The recently published research report on Learning for Life, shows that seven out of ten students on the program complete Year 12 or equivalent and 84 percent of former students are in employment or further study a year after leaving the program. These are strong outcomes, particularly given the level of disadvantage experienced by these young people. All of them live in low income families; around 6,000 are from Aboriginal and Torres Strait Islander backgrounds; many have a health or disability issue; school mobility is a fairly common experience; and the majority have parents/carers who are not in employment.

Learning for Life is targeting, and importantly retaining, young people, who without support, are likely to struggle to achieve educationally. It is achieving strong outcomes because it is both using, and helping to build, the evidence of what works to improve disadvantaged young people’s educational outcomes. Both the program’s scale and its long-term engagement with students are critical here.

Analysis of student outcomes, feedback from participants, staff and key stakeholders, and external research, are informing the program’s evolution. There is more to be done, but analysis has led to a range of program refinements which have contributed to year on year improvements in students’ outcomes.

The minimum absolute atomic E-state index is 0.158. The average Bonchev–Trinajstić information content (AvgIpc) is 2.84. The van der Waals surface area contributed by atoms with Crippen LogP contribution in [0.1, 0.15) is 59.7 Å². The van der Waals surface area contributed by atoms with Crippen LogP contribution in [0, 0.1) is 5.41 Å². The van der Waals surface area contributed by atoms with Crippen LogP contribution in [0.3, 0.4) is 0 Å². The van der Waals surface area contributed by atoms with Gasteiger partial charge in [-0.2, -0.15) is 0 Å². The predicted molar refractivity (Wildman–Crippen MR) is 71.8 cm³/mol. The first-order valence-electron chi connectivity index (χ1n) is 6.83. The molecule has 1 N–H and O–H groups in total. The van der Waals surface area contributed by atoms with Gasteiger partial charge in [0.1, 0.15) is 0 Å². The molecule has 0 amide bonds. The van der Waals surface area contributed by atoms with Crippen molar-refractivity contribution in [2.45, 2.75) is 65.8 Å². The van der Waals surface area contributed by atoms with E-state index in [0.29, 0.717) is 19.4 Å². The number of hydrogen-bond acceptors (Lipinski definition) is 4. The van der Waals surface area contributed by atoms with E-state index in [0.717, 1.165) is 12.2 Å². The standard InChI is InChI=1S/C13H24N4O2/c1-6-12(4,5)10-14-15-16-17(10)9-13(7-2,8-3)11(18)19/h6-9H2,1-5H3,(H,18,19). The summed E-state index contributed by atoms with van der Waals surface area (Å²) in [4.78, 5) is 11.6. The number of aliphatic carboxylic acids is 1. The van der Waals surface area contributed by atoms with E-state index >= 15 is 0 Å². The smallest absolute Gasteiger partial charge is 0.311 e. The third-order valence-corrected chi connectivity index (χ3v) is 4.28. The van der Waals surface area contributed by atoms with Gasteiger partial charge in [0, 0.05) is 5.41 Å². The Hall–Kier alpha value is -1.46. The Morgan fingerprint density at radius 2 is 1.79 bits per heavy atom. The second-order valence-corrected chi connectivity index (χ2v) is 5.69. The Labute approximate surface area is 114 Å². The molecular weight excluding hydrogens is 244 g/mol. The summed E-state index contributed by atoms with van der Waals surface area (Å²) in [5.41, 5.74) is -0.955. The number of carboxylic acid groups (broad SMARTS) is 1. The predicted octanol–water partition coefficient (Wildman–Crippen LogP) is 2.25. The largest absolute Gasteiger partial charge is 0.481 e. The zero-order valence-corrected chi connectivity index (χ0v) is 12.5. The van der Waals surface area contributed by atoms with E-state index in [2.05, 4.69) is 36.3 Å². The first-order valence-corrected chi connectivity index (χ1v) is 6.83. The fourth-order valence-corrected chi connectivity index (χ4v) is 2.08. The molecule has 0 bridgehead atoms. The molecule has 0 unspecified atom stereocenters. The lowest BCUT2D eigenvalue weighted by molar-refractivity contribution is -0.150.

Understanding the particular circumstances which contribute to educational success for different groups of students is complex and painstaking work - young people are highly diverse, live in a range of circumstances and are involved in education over many years.

But it clearly is possible for young Australians from disadvantaged backgrounds to achieve educationally. We should be confident that through appropriate investment, increased use of data and evidence, collaborative efforts that scale effective initiatives and a focus on continuous improvement, all young Australians can realise their potential.  

Anne Hampshire is Head of Research and Advocacy at The Smith Family and has a background in education, research, social policy, service innovation and advocacy.